“The Topshop customer loves to contour and strobe, with quick, easy-to-use products like our contour creams and chameleon highlighter,” says a spokesperson from Topshop’s buying team. “Working closely with our design teams means that the Topshop Beauty range is the perfect accompaniment to the clothing trends of the season.” While Topshop’s beauty edit is admittedly not as vast as H&M’s, it has the advantage of being able to react nimbly to consumer feedback, thanks to its huge and engaged following of social media disciples.

Topshop bronzer and eye contouring cream shadow

Elsewhere, the innovation is to be found not in own label product but in wholesaling niche brands. Example: Urban Outfitters, which has increased its beauty offer by 18% with quirky brands like EOS and Korean favourites Tony Moly. As with fashion, there’s a fun factor in discovering newness, whether that’s a novel type of sheet mask or an unheard-of-over-here lipstick brand. And for the young but discerning Urban Outfitters customer, beauty is the ideal discovery playground for products that are covetable but relatively affordable.

Current brands doing well include Embryolisse and Korean cosmetic line The Skin Lounge, according to Urban Outfitters’ assistant beauty buyer, Nina Gill. “Such brands aren’t widely available here in the UK, yet they’re highly sought after,” she says. “Face masks from The Skin Lounge have proven incredibly successful in light of recent excitement in the UK surrounding Korean beauty and its improved availability.” At the higher end of the price spectrum, she highlights Mario Badescu and Egyptian Magic as skincare favourites. “We aim to offer a strong edit of staple brands that every girl needs to ensure that our store is a one stop shop, with a range of price points to make it accessible to everyone,” says Gill.

As with their clothing divisions, the beauty offer from high street brands is going through a major transition. It’s increasingly sophisticated in formulation, looks, packaging and brand perception. With beauty consumers so much more savvy (in part thanks to beauty bloggers and vloggers), the heritage beauty houses are going to have to work hard to justify their price points and maintain market share long term.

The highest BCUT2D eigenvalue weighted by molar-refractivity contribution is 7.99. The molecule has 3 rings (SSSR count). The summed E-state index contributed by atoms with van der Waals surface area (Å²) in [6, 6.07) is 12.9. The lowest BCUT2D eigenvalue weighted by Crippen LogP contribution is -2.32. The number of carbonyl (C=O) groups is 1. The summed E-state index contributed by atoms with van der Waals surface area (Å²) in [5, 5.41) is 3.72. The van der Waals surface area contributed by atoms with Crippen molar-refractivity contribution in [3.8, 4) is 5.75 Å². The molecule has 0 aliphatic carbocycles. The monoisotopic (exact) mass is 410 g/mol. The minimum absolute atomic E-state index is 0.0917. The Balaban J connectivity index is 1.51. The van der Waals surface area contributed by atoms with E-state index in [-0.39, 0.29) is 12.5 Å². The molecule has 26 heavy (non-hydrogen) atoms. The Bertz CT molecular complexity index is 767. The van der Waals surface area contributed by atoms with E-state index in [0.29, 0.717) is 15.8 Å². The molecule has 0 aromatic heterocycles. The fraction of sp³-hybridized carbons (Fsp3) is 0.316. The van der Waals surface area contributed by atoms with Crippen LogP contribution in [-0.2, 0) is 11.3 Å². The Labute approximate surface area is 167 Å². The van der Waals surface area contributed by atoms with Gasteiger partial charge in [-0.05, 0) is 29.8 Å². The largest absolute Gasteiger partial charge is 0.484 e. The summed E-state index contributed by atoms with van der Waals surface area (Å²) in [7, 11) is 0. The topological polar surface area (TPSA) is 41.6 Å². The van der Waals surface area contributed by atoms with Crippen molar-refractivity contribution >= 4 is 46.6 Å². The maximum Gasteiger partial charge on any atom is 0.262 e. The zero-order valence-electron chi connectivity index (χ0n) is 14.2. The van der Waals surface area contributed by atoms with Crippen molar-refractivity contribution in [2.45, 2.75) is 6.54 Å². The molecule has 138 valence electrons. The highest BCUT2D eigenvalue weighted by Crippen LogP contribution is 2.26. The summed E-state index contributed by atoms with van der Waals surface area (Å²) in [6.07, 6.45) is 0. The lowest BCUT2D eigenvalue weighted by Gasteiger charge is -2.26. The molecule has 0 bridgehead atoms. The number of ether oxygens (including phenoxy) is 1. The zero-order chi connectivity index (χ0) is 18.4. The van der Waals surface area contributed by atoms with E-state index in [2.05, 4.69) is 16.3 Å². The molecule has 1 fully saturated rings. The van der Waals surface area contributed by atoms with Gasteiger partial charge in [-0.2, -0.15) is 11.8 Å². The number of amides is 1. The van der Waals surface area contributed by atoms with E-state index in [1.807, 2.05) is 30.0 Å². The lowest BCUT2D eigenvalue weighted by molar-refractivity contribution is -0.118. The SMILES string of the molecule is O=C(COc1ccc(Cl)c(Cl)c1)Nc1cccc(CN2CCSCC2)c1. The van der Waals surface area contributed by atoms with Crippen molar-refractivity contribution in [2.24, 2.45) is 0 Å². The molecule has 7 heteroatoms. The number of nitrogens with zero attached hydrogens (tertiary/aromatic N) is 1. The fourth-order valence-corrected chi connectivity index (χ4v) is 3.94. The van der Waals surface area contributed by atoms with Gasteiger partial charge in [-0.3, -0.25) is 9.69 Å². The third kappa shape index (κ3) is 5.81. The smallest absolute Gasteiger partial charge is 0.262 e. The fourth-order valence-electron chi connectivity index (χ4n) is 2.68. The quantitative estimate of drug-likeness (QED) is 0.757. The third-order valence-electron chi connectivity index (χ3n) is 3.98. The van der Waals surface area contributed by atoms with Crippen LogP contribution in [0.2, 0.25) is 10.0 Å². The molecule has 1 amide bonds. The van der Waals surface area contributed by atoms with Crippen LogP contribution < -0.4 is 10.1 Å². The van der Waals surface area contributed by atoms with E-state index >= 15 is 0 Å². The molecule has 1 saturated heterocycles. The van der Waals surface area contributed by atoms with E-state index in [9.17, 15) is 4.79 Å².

Topshop is doing well with skin-perfecting products for the no makeup makeup look that has dominated this year. Its bronzer gets rave reviews for its finely milled formulation (use a tiny bit for natural-looking results) and the new eye contour cream is a sophisticated neutral with long-wear properties. Buy it HERE.

If you’re Stateside, pick up Troi Ollivierre’s covetable pop-of-red lipsticks at J. Crew to achieve the signature fresh-faced Jenna Lyons look. Buy it HERE in the U.S.

The surprise break-out hit from & Other Stories? Its award-winning fragrances. I love Moroccan Tea (the eau de toilette just won an Allure Best Of Beauty award) which has spawned a host of Moroccan Tea-scented add-ons. Buy it HERE.

From Urban Outfitters, aim for anything by Korean brands such as The Skin Lounge, especially the skin-quenching sheet masks. Buy it HERE.

“Our favourite recommendation is the fantastic nail polish, with new improved quality and a beautiful range of colours,” says H&M’s spokesperson. “We also believe that the beauty enthusiast will love our new wide range of lip products, including everything from creamy and matte lipstick, to lipsticks in several different exciting variations.” I have tried the nail polish (in Well Red, a juicy shade of cherry) and for £3.99, the quality is truly impressive – smooth, rich and non-streaky. Ditto the Cream Lip Colour in pomegranate (£7.99), the perfect lipstick formula for me that’s well-pigmented but doesn’t suck the life out of your lips. Buy H&M Beauty HERE in the UK, or SHOP THE POST below to buy from the U.S site.